Chameleons are some of the most brilliantly colored animals on the planet. But how did they evolve the ability to change color?
Scientists used to believe that chameleons changed color by spreading out pigments in their skin, much like octopuses or squid do.
The top layer of chameleon skin – called the epidermis – contains yellow pigment cells called xanthophores, and red pigment cells called erythrophores. But the amount of pigment in the cells stays the same, even when the chameleon changes color.
Earlier this year, Michel Milinkovitch, an evolutionary geneticist and biophysicist in the Department of Genetics and Evolution at the University of Geneva and a team of researchers discovered that Panther chameleons change color using a crystalline structure beneath their top layer of skin.
Just beneath the chameleon’s skin is a layer of cells called iridophores. These cells contain microscopic salt crystals, which are arranged in a three-dimensional pattern like oranges stacked on a fruit stand.
When light hits the crystals, some wavelengths are absorbed and some are reflected. The result, to our eyes, is the beautiful rainbow of colors on the chameleon’s skin. But what we’re actually seeing is light that is bouncing off of these tiny crystals. What we perceive as green, for example, is blue wavelengths of light being reflected off the crystals and through the layer of yellow xanthophore cells in the chameleon’s epidermis. The result is bright green skin that contains no green pigment!
The brilliant blue wings of the Morpho butterfly,
a colorful species found in the tropics, have a similar structure tko the tiny crystals in chameleons. But unlike Morhpo butterflies, chameleons have evolved the ability to move the structure. When chameleons change color, they’re actually tuning the distance between the salt crystals, which changes the color of light reflected.
Chameleons have a second layer of iridiophore cells just beneath the first. The crystals in that layer are larger and reflect light waves in the infrared wavelengths. This suggests that chameleons are also changing colors to regulate their temperature, according to Milinkovitch. Chameleons are cold-blooded and heat their bodies with the warmth of the sun.
But there is another possibility that is hard to prove. Like many animals, chameleons can see a wider range of light than humans can, including ultraviolet light. That means the color changes that we can see are just the beginning. In fact, chameleons have developed a whole language of color that extends far beyond what we can understand.
It turns out our understanding of why chameleons change color was incomplete as well.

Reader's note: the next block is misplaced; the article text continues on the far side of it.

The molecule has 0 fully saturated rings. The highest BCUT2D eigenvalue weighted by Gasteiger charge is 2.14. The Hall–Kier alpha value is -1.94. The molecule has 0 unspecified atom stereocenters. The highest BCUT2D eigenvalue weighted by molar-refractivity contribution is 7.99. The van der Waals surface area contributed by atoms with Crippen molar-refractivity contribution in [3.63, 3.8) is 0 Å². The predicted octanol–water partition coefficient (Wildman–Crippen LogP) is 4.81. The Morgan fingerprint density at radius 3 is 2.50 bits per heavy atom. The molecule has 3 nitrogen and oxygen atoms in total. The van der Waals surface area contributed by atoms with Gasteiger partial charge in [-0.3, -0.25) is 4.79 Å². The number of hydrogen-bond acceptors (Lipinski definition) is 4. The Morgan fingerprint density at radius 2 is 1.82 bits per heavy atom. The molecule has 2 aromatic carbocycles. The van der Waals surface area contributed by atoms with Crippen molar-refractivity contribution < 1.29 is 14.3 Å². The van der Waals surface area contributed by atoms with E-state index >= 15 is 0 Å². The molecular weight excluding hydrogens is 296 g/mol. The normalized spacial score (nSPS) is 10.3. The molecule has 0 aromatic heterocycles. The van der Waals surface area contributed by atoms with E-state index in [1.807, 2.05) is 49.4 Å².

Scientists once thought that chameleons color-changing abilities allowed them to better camouflage themselves. Most species of chameleons live high in the forest canopy and their various shades of green provide natural camouflage. Even their movement provides camouflage – they dance around to mimic leaves blowing in the wind.
In fact, chameleons change color primarily to communicate with each other, as though they were living mood rings. Males will warn each other about their territory and females will change color to let males know whether they’re interested in breeding.
At around the same time as Milinkovitch published his findings, scientists at UC Berkeley were putting the final touches on a color-changing prototype they likened to synthetic chameleon skin.
The group of electrical engineers, led by Connie Chang-Hasnain, etched a one-dimensional array into a thin silicon film. At the microscopic level, the array looks like it’s made of tiny ribbons laid in perfectly straight rows. The ribbons of silicon work in much the same way as the crystals in chameleon skin – they reflect a particular wavelength of light depending on how widely spaced they are.
The scientists stuck the array onto flexible plastic. When the plastic is stretched, the spacing between the ribbons changes and the design changes color. They began with a flower design, but the patterns have become increasingly complex and now include a chameleon — a nod to the creature that helped inspire the idea.
The array reflects up to 83 percent of the light that hits it. The applications for a color-changing array are enormous, according to Chang-Hasnain, including biosensors, energy efficient electronic displays and even sensors that would change color to warn of structural failure on a bridge or airplane wing.